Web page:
Looking Ahead: Undergraduate Enrollment Expected to Increase By 2030

Looking Ahead: Undergraduate Enrollment Expected to Increase By 2030

Melissa W.

We know commencements just wrapped up a month ago, but we live for education and are already looking ahead to the 2022-2023 school year! College campuses are starting to prepare for the new undergrads to move in and while college enrollment has dipped a bit since 2020, that outlook is likely just temporary.

According to the National Center for Education Statistics (NCES), “Between fall 2009 and 2020, total undergraduate enrollment in degree-granting postsecondary institutions decreased by 9 percent (from 17.5 million to 15.9 million students).” A lot of this is likely due to the coronavirus pandemic that put everything on hold in 2020 with the nation just now starting to recover. 

While seeing a decrease in higher education enrollment is problematic, NCES predicts the years post-pandemic will see a rise again. “Between 2020 and 2030, full-time enrollment is projected to increase by 7 percent (from 9.8 million to 10.5 million students) and part-time enrollment is projected to increase by 11 percent (from 6.0 million to 6.7 million students)” and “between fall 2020 and 2030, total undergraduate enrollment is projected to increase by 8 percent to 17.1 million students.”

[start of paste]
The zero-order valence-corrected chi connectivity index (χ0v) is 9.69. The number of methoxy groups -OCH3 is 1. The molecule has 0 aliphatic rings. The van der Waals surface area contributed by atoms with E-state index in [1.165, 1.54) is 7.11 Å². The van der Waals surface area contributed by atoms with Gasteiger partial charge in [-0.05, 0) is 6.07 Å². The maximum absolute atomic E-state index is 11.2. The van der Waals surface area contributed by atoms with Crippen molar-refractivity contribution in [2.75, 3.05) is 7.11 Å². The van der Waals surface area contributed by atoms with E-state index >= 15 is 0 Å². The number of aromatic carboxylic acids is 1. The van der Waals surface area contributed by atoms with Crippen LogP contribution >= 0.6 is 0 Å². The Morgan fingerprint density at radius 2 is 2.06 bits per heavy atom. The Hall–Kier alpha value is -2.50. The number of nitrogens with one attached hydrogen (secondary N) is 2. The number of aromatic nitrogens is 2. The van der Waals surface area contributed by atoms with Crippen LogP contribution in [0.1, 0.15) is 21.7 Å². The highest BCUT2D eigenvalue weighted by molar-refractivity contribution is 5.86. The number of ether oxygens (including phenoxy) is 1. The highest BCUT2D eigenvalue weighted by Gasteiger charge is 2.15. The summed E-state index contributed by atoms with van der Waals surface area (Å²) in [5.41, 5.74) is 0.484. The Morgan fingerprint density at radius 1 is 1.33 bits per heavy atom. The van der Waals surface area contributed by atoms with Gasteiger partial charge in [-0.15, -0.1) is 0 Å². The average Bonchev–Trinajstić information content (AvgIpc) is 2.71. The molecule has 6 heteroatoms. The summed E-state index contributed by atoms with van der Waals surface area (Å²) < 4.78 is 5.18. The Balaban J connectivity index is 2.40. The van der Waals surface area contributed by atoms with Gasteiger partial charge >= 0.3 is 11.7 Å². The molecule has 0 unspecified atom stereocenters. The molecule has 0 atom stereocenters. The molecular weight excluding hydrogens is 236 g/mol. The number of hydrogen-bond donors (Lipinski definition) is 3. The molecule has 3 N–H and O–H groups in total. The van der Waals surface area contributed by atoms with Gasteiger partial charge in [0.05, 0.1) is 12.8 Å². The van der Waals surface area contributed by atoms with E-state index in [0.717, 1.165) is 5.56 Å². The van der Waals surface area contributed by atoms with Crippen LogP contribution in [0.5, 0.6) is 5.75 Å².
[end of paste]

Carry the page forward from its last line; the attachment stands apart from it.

The increase is projected in both enrollment for 2-year and 4-year institutions. “Between 2020 and 2030, undergraduate enrollment in 4-year institutions is projected to increase by 3 percent (from 10.9 to 11.3 million students) and enrollment in 2-year institutions is projected to increase by 19 percent (from 4.9 million to 5.8 million students). For 2-year institutions, most of the increase by 2030 is projected to come from a 17 percent rebound between 2020 and 2021.”

Distance education/virtual learning may be a large contributing factor for the projected enrollment increase post-pandemic. In-person learning was non-existent during the peak and the nation adjusted to attending classes behind a screen. NCES notes that “the number of undergraduate students exclusively enrolled in distance education courses was 186 percent higher in 2020 than in 2019 (7.0 million vs. 2.4 million).” Now that institutions realize that quality learning can be done at a physical distance, it opens the door to more students looking to further their education while not compromising their location or schedule. It’s especially helpful for working professionals and parents. 

We are excited for all things to come for the Class of 2023 and beyond!

Are you currently working at a college/university or looking to further your education this year? Let us know in the comments!


Cover photo by Desola (Sector-6) on Unsplash

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